The power of a few large-cap companies to sway stock market sentiment is great. As recent corporate events illustrate, not only does good earnings news move the market, but, increasingly, dividend news is moving share prices. This is big and it’s a sign of the new age of austerity among corporations and individual investors.
Dividend investing is a growth industry because of demographics, interest rates that are historically low, and the fact that a lot of big corporations have excess cash to play with. In fact, the cash hoard among many large, brand-name companies is growing and investors can expect much more news related to increased dividends and share buybacks.
Corporations and individuals with money have the same problem. There are very few places to invest that offer a decent return. Investors seeking income can’t find the kind of inflation-adjusted returns in virtually any other capital market other than equities. Corporations with excess cash can’t invest that money and make a decent return with interest rates so low. Accordingly, they’re returning the cash to shareholders in the form of share buybacks and dividends.
Frankly, it’s a good time to be a dividend investor, especially if you expect the economy to grow modestly over the coming years. While I’m not an advocate for taking on new positions in the stock market at this time, the performance of a number of my benchmark companies has been tremendous in recent history—and most of these companies pay shareholders a respectable dividend (DD, CAT, UTX, MMM, CMI, ADP, and PEP, for example.) Just like in the fashion industry, trends change. Over the next several years, I think that large-cap, higher-dividend-paying stocks are going to outperform. I know that history suggests that small-cap companies outperform coming out of a recession, but not this time. The business cycle this time around favors large-cap, international companies with excess cash and pricing power. Domestic small-caps won’t be able to compete.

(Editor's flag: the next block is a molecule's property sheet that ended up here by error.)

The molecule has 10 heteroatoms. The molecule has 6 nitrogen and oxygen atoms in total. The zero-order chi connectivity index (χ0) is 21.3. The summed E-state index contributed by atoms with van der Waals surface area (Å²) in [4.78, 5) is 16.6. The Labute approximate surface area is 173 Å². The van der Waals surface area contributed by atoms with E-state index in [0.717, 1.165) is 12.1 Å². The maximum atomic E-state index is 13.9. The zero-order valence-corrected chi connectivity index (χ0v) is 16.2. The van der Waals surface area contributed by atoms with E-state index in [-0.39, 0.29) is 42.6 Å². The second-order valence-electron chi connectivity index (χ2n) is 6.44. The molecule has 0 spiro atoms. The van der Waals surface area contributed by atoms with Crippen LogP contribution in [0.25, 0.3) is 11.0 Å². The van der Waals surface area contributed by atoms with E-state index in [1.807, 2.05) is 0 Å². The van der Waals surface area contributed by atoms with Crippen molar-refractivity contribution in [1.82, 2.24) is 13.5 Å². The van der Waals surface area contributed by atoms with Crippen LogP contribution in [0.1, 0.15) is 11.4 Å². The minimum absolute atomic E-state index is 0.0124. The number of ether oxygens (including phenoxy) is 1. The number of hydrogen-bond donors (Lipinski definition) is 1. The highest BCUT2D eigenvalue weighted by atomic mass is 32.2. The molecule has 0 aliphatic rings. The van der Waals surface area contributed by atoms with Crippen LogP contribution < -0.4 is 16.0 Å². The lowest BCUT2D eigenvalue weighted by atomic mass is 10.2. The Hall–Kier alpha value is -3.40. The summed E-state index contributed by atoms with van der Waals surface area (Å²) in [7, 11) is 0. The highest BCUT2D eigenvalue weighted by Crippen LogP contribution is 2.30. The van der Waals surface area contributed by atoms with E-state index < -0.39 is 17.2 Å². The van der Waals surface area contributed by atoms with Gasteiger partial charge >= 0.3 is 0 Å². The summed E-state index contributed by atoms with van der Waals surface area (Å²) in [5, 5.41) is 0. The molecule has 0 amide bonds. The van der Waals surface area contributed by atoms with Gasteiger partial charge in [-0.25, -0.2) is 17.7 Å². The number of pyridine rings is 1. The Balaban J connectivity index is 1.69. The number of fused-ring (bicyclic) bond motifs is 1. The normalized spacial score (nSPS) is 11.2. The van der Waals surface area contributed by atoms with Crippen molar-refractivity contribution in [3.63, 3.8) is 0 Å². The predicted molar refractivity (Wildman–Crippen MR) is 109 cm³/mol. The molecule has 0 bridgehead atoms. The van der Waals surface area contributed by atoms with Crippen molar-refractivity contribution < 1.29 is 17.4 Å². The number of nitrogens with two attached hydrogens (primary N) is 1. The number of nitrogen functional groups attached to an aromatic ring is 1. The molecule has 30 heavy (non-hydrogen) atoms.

I would even go so far as to advocate investing in those dividend-paying large-caps that have already experienced major upward moves in their share prices. In a way, it’s kind of like momentum investing in dividend-paying stocks. I’d rather own a proven winner over a large-cap, dividend-paying company whose stock price is in the doldrums. I like value in growing small-cap companies, but I like a proven track record in large-cap investing. Value here is less important in this business cycle.
I know a lot of investors who spend a lot of time looking for income-generating securities. It’s going to be a growth industry for investment banks. My grandmother never owned a stock her entire life and only bought CDs to sock away some money. She liked the security. But with interest rates so low (even if they go up later in the year), she might think twice nowadays with a company like PepsiCo yielding around three percent and a long-term track record of solid capital appreciation.